Saddleback Valley Trails

Vol 3 No 7 Editor: Pat Weeks July 1996

South Orange County California Genealogical Society

P.O.Box 4513, Mission Viejo, CA 92629


Monthly meetings are scheduled for the third Saturday of each month and are held from 10:00 a.m. to Noon at the Norman P. Murray Community Center, 24932 Veterans Way, Mission Viejo, CA.

13 July 1996 "Digging Up Clues in Cemeteries" will be the subject discussed this meeting by our guest, Karen Langer. Those of you who have heard Karen before know her ideas are always varied and practical.

17 August 1996 Our speaker this month is Dee Semon, who spoke to the group at the May meeting. Dee continues the discussion of emigration from central Europe to the United States. She will discuss border changes that have taken place, and how to find records in central Europe.

21 September 1996 "What To Do When the Courthouse Burns" is the subject of this meeting, presented by Barbara A. Renick.

12 October 1996 Mimi Holtzman, from the Society of Hispanic Historical and Ancestral Research, will speak on Spanish History and Heritage.

Please note, the date change for this meeting from the customary 3rd Saturday to the 2nd Saturday.

Other Events

29-30 June 1996 The San Diego Scottish Highland Games & Gathering of the Clans, 9 a.m. to 5 p.m. at Rancho Santa Fe Park in San Marcos, CA.

22-24 August 1996 British Isles Family History Society Seminar, Los Angeles Family History Center, 10741 Santa Monica Blvd., Los Angeles. Speakers: James R. Reilly, Judith Wight, Nancy Bier, Don Hirst, Ivan Johnson, Linda Jonas, Annie Lloyd, Beth McCarty. Registration before July l is $50 for members, $69 for non-members. For information, Contact Dorothy Losee at (310)838-6085

21-22 September 1996 San Diego Gen. Soc. 50th Anniversary Celebration and First Annual Family History Fair. Speakers, vendors. Scottish Rite Center, 1895 Camino Del Rio South, Mission Valley.


We welcome the following new members:

Willis Wyant
Trabuco, Canyon, CA 92679

Kelly McGannon
San Juan Capistrano, CA 92675

Our guests at the June meeting were Grace Cacia, Becky Hutchinson, Frank Nolen and Kathleen Hagan.

Members renewing were Bea Norred, Herb Abrams and Edmund Isreal.


Hooray!! Safari events are now back! This month, the group plans to travel to Carlsbad Library on the 4th Wednesday, June 26th. We will meet at the Community Center and car pool down, leaving at 9:30 a.m. sharp! We expect to be back in Mission Viejo by 4:30 that afternoon. Bring a snack, or if you are driving, if you prefer you can go out to eat. There is a small patio at the library that sells drinks and some snacks. Hope to see lots of you on the 26th.


OCCGS is offering for sale an alphabetical list of burials in Anaheim Cemetery, El Toro Memorial Park, Magnolia Memorial Park and Santa Ana Cemetery, which covers burials as early as 1879 through 31 December 1992. Because the list is several hundred pages long, it is being offered on 3.5 inch discs, DOS format. It is available either on a single disc which is used to install the file to your hard drive, or a two disc format that can be read without installing. The cost is $13.78 which covers tax and shipping. To order, specify one disc or two disc format and send check to OCCGS, POBox 1587, Orange Ca., 92668-1587, Attention: Betty Feldman.

(Orange Co. CA Gen Soc Newsletter, June 1996)


Have you been frustrated trying to locate people on WWW because you don't know the correct e-mail address? A company named Four11, ( allows you to search their national e-mail directory at no cost. The only requirement is that you provide e-mail information about yourself for publication. Four11 does not permit the directory to be downloaded and used for unsolicited commercial e-mail. It does allow listings that restrict the amount of information available to people searching their database. Four11 is another tool to add to your genealogical toolbox. (OCCGS Newsletter, June 1996)


The Library of Congress actually "cooks" books it considers suspect of containing lice, silverfish, or cockroaches. The use of dangerous and costly chemicals was impractical, so the library resorted to placing a book in the microwave and cooking it for 60 seconds on warm or low setting. The heat kills the insects and any eggs. If you pick up a suspect book at a flea marker or from an attic or basement, you may wish to try this method before placing it on your shelf.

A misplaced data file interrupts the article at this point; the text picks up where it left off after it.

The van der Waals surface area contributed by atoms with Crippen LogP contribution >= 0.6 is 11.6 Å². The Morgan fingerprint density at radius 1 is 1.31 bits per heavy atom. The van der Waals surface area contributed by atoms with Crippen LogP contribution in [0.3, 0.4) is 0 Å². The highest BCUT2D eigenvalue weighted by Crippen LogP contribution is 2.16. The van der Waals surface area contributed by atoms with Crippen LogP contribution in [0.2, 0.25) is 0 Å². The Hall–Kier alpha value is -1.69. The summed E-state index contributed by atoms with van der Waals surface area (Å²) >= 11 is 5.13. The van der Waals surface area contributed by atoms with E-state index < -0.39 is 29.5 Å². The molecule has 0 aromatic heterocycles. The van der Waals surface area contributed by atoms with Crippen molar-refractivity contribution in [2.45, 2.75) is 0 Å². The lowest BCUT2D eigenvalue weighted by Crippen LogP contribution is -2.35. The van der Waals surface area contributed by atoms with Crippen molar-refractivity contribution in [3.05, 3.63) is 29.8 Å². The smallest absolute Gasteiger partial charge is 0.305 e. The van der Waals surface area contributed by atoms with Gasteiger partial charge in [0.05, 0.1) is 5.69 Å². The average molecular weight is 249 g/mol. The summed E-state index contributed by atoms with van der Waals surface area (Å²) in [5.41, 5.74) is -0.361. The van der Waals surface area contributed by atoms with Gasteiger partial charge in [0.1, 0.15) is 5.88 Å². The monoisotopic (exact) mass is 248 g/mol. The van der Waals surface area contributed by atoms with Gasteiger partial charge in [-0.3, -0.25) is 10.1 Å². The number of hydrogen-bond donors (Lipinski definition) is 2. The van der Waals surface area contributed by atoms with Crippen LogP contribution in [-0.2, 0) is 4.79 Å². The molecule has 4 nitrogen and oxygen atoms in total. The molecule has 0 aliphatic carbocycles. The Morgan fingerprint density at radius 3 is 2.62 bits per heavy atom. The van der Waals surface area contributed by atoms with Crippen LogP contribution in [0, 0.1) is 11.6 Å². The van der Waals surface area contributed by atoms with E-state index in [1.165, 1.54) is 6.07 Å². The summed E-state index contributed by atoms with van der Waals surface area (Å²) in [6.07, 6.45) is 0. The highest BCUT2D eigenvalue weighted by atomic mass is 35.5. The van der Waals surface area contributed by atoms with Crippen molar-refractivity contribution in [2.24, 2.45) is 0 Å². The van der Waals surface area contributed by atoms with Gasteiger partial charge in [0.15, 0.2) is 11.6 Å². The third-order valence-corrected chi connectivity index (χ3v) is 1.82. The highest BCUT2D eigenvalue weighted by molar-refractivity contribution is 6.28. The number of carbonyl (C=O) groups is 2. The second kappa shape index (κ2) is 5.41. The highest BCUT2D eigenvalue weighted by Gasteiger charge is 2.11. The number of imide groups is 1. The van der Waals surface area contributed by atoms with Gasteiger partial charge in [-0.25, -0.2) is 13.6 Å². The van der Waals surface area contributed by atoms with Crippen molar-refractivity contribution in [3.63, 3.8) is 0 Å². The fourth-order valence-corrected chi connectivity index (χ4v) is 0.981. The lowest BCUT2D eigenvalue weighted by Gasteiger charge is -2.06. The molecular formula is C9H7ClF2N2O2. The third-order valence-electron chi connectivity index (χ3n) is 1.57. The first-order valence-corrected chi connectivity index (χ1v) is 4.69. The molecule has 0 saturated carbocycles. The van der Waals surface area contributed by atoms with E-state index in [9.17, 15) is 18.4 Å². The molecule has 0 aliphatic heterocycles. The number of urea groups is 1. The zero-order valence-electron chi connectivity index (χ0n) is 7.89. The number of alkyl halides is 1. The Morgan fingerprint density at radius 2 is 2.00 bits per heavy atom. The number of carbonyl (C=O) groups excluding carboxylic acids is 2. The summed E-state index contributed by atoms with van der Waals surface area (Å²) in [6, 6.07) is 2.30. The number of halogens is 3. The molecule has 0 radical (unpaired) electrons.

(LEGS 9/95 via Whittier Area Gen Soc Newsletter, March 96)


(From So. Dakota Gen Soc April 1990 via Lycoming Co Gen Soc (PA) Nov/Dec 1995)

Rosebud - morning of life
Morning Glory - beginning of life
Butterfly - short lived, early death
Full blown Rose - prime of life
Palm branch - victory and rejoicing
Ivy - friendship and immortality
Laurel - fame of victory
Oak leaves & acorn - maturity, ripe old age
Weeping Willow - sorrow
Corn - ripe old age
Sheaf of wheat - ripe for harvest
Poppy - sleep
Lamb - innocence
Dove - innocence, gentleness, affection
Cherub - angelic
Stars & stripes around an American Eagle -
eternal vigilance, liberty
Hourglass (wings of time attached) - time
flying, short life
Cross - faith
Anchor - hope
Broken Ring - family circle severed
Broken Column - loss of head of family
Torch Inverted - life extinct
Urn with base - undying friendship
Harp - praise to the Maker
Tree Stump entwined with ivy - head of
Family, immortality
Urn draped with crepe or wreath - mourning
Open book or bible - deceased teacher or


I dreamed death came to me last night
And heaven's gate swung wide,
With kindly grace an angel came
And ushered me inside!
And my astonishment
Stood folks I'd known on earth,
Some I judged and called "unfit"
And some of little worth;
Indignant words rose to my lips
But never were set free;
For every face showed stunned surprise...
No one expected me!
(Treasure Map's E-mail Newsletter, <http:///>)


The Virginia State Library is in the process of putting their colonial records and bible records on line. It is possible to do a search now to see if they have records of your ancestor and other records you might be interested in researching. If you find they have some records you need, it will tell you how to retrieve them. Their home page address is <>


If your ancestors passed through Martha'sVineyard, make sure to check the following web site: <> It contains a number of online censuses, vital records, and other indexes and documents regarding the history and genealogy of (mostly)Tisbury, MA. Also a queries section.

(Both articles contributed by Betty Mackenzie, SOCCGS)

Ed note: If you think there is an awful lot of attention being paid to the Internet in this newsletter, you're right. That is all this editor has been doing the past month, trying to make online and e-mail work for her. Success has been meager!


by Pat Weeks

Lets talk about the good old days of genealogical researching. The "good old days", meaning 1970, when I began my quest for family ties. That was only twenty-six years ago, but the changes that have emerged in that short quarter of a century have been staggering. How we every got anything accomplished back then is a mystery to me now.